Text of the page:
Thank you to those who are following my blog, including those who have done so recently. I feel guilty that I have not posted for so long but I have had a mountain of work that has had to be a priority. I am working on a book and have also been writing for Nags Hall Garden Centre, Godstone, Surrey, among other things. I was delighted to be asked to do their blog, having worked there when at school! Richard Knight said I was ideally placed to write about past times since I was there almost at the beginning! Not quite true! It is to celebrate their 70th year and it is a shame that Covid made the year so difficult. You can read my tips and reminiscences here every week – nagshallgardener.co.uk
Anyway, back to the here and now. I hope to be able to post more frequently again. I have not had the time to make as many developments in the garden as I had wanted but things have progressed. A benefit of taking photos – and I don’t take as many as I should – is that it shows the progress better than my memory. I often think I am getting nowhere but looking at previous photos demonstrates that I actually have got somewhere.
One area that has changed is the Lemon Meringue garden, planted with yellow and white. It was one of the first areas to be dug over and some plants put in.
As always, there have been some steps forward and some back. The two laburnums I planted to frame the garden died over winter (the area is shown a year ago above). I waited and waited for them to leaf up in spring but they just sat there and I finally lost patience in July and dug them up. I am assuming that the problem was waterlogging though other plants nearby were not affected so I am slightly unsure of the problem.
Thinking that if I can’t grow elder (Sambucus nigra) I might as well give up gardening, I replaced them with two upright sambucus ‘Gold Tower’. They are tiny at present but time will tell.
The photos were taken on a dull Wednesday I am afraid so the photos hardly zing. I have raised a lot of plants from seed this year and that includes annuals. Cutting the edges of the beds made a big difference and defines the beds. Viola ‘Ivory Queen’ was raised from cuttings and although not all survived their new home they make an edge (with a few gaps) to the planting.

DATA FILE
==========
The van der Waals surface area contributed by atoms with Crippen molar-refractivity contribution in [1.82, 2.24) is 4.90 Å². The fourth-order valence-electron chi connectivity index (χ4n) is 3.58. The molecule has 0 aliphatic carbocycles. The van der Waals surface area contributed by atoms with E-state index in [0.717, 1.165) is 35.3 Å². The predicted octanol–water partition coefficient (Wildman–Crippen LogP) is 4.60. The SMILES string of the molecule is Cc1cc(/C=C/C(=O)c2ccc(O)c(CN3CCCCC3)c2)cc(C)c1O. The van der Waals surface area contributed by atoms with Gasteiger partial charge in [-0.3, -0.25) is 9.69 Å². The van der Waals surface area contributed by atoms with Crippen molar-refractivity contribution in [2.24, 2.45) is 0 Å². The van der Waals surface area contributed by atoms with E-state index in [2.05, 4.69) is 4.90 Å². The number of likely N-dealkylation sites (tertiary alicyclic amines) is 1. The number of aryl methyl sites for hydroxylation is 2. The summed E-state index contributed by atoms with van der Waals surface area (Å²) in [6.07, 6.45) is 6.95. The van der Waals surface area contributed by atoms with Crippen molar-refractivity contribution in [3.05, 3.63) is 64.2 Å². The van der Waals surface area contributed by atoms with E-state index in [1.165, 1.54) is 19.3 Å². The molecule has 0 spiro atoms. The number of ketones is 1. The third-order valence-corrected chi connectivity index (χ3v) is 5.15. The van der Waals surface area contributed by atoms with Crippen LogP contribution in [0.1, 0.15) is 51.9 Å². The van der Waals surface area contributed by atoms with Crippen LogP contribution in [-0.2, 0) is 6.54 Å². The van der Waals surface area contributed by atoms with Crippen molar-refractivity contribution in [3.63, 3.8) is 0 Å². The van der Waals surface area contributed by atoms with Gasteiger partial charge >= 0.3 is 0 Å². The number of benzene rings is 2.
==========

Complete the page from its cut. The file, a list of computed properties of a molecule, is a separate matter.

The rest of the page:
Lupin ‘Cathy’s Ghost’ is not a great lupin. I raised them from seed and they have rather gappy spikes, but they do flower for a long time so I will be grateful to them in these early years and not shed many tears when they disappear. The yellow chard is not ideal either but is filling gaps and providing contrast, as well as some food.
Yellow Iceland poppies provide splashes of actual lemon among all the other yellows. I can’t remember the name of the leucanthemum – there are lots of pale yellows about – but it is pleasing me at the moment. I have used Nicotiana ‘Starlight Dancer’ in a lot of places. It is self-supporting and dainty, a feature inherited from its N. langsdorfii parent.
I have lilies in various places too and this L. longiflorum hybrid, in its second year, is bringing some perfume as well as colour. It has been a tricky year for the lilies. Lily beetle has appeared for the first time, the mid May frost clobbered some quite hard and virus has appeared in some in their second year and they will have to be culled. But, despite the fact that L. longiflorum is not the hardiest species and is supposed to be damaged by late frosts it is fine. More colour will be provided as the alstroemerias get into their stride.
It is worth mentioning Coreopsis ‘Moonbeam’ which is a tough perennial with really delicately divided leaves of dark green and masses of small, pale yellow daisies. I like it a lot.
I have planted a lot of hemerocallis in the garden – about thirty – and a couple have been planted here. I am trying to avoid brash yellows in this part of the garden and there will be errors. Plants will come and go and I am not sure if Hypericum ‘Hidcote’ is quite right here. But these two hemerocallis seem to be the right colour and will stay.
Both are shorter than they should be but they are new and were only planted in spring so I am just pleased that these bare-root newbies have flowered in their first year.